Format

Send to

Choose Destination
Int J Mol Med. 2018 Dec;42(6):3467-3476. doi: 10.3892/ijmm.2018.3881. Epub 2018 Sep 17.

Effect of deubiquitinase USP8 on hypoxia/reoxygenation‑induced inflammation by deubiquitination of TAK1 in renal tubular epithelial cells.

Author information

1
Department of Geriatrics, The Second Xiangya Hospital of Central South University, Changsha, Hunan 410011, P.R. China.

Abstract

Intermittent hypoxia/reoxygenation (IHR), characterized by repeated episodes of hypoxia interspersed with periods of reoxygenation, has been found to induce pro‑inflammatory cytokine production and is increasingly recognized as a major pathophysiological factor in various disease processes with distinct cell and molecular responses. The present study is the first, to the best of our knowledge, to investigate the effects of ubiquitin‑specific peptidase 8 (USP8) on IHR‑induced inflammation in renal tubular epithelial cells and examine the underlying mechanism. Following transfection of plasmids, HK‑2 and TCMK‑1 cells were incubated for eight cycles of IHR treatment including 3 h of hypoxic incubation followed by 3 h of normoxic culture. It was demonstrated that the expression of USP8 was decreased in IHR conditions but not in normoxic or continuous hypoxic conditions. In addition, IHR‑induced inflammation was suppressed in USP8‑overexpressinh renal tubular epithelial cells, and the silencing of USP8 markedly aggravated inflammation. Furthermore, it was found that the overexpression of USP8 inhibited the IHR‑induced activation of nuclear factor‑κB and it was demonstrated that USP8 interacted with transforming growth factor‑β‑activated kinase‑1 (TAK1) and deubiquitinated the K63‑linked ubiquitination of TAK1. Taken together, the results demonstrated the role of USP8 in IHR‑induced inflammation and suggested USP8 as a potential and specific therapeutic target for IHR‑related diseases.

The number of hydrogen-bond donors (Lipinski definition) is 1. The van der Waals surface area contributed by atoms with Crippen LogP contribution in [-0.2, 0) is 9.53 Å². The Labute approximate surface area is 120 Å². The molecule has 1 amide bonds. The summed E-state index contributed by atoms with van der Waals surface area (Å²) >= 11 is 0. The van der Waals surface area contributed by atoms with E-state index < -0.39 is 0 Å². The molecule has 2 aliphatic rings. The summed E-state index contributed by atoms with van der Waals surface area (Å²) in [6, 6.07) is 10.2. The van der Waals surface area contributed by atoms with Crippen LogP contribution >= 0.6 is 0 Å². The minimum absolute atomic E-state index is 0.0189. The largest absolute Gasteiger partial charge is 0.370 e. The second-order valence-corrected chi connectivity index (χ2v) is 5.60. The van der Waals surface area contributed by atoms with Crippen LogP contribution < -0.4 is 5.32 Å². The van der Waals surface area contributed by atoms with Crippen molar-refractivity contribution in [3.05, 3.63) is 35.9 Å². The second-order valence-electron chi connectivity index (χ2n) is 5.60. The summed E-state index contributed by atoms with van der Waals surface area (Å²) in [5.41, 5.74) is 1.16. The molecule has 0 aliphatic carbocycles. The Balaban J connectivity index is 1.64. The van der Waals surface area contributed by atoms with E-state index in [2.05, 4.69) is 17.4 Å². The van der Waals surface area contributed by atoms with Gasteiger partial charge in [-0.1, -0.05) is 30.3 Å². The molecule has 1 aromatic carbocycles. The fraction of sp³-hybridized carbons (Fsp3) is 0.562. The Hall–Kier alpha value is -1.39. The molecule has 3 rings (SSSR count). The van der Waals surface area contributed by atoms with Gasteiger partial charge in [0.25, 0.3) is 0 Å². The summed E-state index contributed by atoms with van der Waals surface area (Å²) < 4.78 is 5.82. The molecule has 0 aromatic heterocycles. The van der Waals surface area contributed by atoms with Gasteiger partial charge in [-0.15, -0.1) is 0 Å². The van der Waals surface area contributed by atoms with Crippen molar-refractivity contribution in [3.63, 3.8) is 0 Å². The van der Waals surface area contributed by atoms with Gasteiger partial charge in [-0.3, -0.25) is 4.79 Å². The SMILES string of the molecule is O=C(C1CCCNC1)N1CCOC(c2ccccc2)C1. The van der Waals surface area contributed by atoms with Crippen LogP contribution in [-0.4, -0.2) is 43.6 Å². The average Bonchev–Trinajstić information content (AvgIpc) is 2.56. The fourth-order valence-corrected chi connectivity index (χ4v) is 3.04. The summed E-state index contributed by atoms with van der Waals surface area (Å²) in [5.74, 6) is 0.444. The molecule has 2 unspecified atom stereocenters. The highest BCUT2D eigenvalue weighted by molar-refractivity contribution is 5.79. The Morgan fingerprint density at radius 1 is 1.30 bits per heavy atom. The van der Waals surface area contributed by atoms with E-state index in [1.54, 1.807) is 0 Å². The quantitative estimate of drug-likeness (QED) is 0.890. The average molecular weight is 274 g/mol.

PMID:
30221684
DOI:
10.3892/ijmm.2018.3881
[Indexed for MEDLINE]

Supplemental Content

Full text links

Icon for Spandidos Publications
Loading ...
Support Center